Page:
If there is one cardiovascular risk every woman needs to be aware of it is hypertension, also known as high blood pressure. Up until age 65, men and women are equally likely to have high blood pressure—but as we age the risk of high blood pressure in women increases dramatically. High blood pressure occurs when a high rate of blood is forced against the artery walls. Over time the high force of blood within the artery walls will result in health problems associated with high blood pressure. Blood pressure grows higher when the heart pumps excessive amounts of blood at a quick rate into narrow blood vessels.
Hypertension affects people differently. Symptoms vary, but by the time symptoms appear, it may be too late to avoid additional health problem; such as heart disease, stroke, dementia, blindness, heart failure and kidney disease.
Understanding your blood pressure reading is the first step in controlling high blood pressure. Two numbers measure blood pressure; the systolic is the upper number, and diastolic is the lower. Systolic measures the amount of blood in your arteries when the heart contracts. Diastolic measures the amount of blood in the arteries when the heart is between beats.
The American Heart Association places a normal blood pressure as less than 120 over 80.
Stages of Hypertension
If either the systolic or diastolic numbers are above the normal range, it is an indication that blood pressure is too high.
Hypertension Stage 1
- 130-139 over 80-89.
Hypertension Stage 2
- 140 or higher over 90 or higher
Hypertension Stage 3
- More than 180 over higher than 120
Hypertension is bad news for anyone, but the negative effects on women are cause for concern. The American Heart Association claims that women account for nearly half of adults with high blood pressure. The fact that high blood pressure isn’t gender related doesn’t change the fact that women 65 years of age and older contract high blood pressure at a higher rate than men.
From pregnancy, right through menopause, women should take special care to know their blood pressure numbers so they can eliminate problems related to hypertension.
Women who take birth control pills are at risk of high blood pressure, especially if there’s a family history or if she had high blood pressure during a previous pregnancy. Weight is also a factor. This is true at any stage. There is a link between obesity and high blood pressure. High blood pressure doesn’t occur for all women taking birth control pills, but women who take birth control should definitely monitor their blood pressure. Before prescribing oral contraceptives, your doctor should take your blood pressure. He or she should then apprise their patient of the risk.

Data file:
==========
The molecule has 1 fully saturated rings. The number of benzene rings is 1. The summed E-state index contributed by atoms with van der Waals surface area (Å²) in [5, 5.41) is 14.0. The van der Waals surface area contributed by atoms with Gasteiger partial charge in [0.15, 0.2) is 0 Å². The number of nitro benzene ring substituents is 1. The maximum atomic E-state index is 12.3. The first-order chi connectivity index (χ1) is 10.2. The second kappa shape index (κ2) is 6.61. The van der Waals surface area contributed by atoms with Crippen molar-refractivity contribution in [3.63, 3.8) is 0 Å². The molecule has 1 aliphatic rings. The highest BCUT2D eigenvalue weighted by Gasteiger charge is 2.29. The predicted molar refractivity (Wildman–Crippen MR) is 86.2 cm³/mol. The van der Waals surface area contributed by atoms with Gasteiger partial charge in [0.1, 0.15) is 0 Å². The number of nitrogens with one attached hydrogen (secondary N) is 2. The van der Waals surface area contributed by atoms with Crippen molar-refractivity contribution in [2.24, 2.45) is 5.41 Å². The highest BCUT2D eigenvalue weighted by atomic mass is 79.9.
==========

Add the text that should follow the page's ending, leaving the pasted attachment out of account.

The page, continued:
During pregnancy, women are susceptible to gestational hypertension, which occurs for some women after 20-weeks. Hypertension may have never been an issue prior to pregnancy, but this secondary condition of hypertension is actually caused by the pregnancy. Even though the condition will disappear after delivery, it is imperative that the mom is treated so that the danger is eliminated for her and her child. Gestational hypertension can trigger another dangerous illness related to pregnancy, pre-eclampsia or toxemia. Like hypertension, it begins about 20 weeks post baby delivery. The only cure for preeclampsia is for the baby to be born.
By the way, ACE inhibitors, drugs that fight high blood pressure, don’t mix well with pregnancy. Women should not take ACE inhibitors during pregnancy. Speak to your health professional about maintaining normal blood pressure during pregnancy.
The chances of increasing normal blood pressure are likely with age, even if your blood pressure has always been normal. Menopausal women should monitor their blood pressure. Get your doctor involved. Make regular visits, once every six months to have your pressure checked.
Monitoring blood pressure is crucial. Women who wish to stay healthy throughout their lives will do everything within their power to get and keep their blood pressure under control.
At Advanced Medical, PA, we pride ourselves in providing quality healthcare in both internal medicine and primary care. To learn more about us and the services we offer, or to schedule a visit, call us at (561) 434-1935 to request an appointment.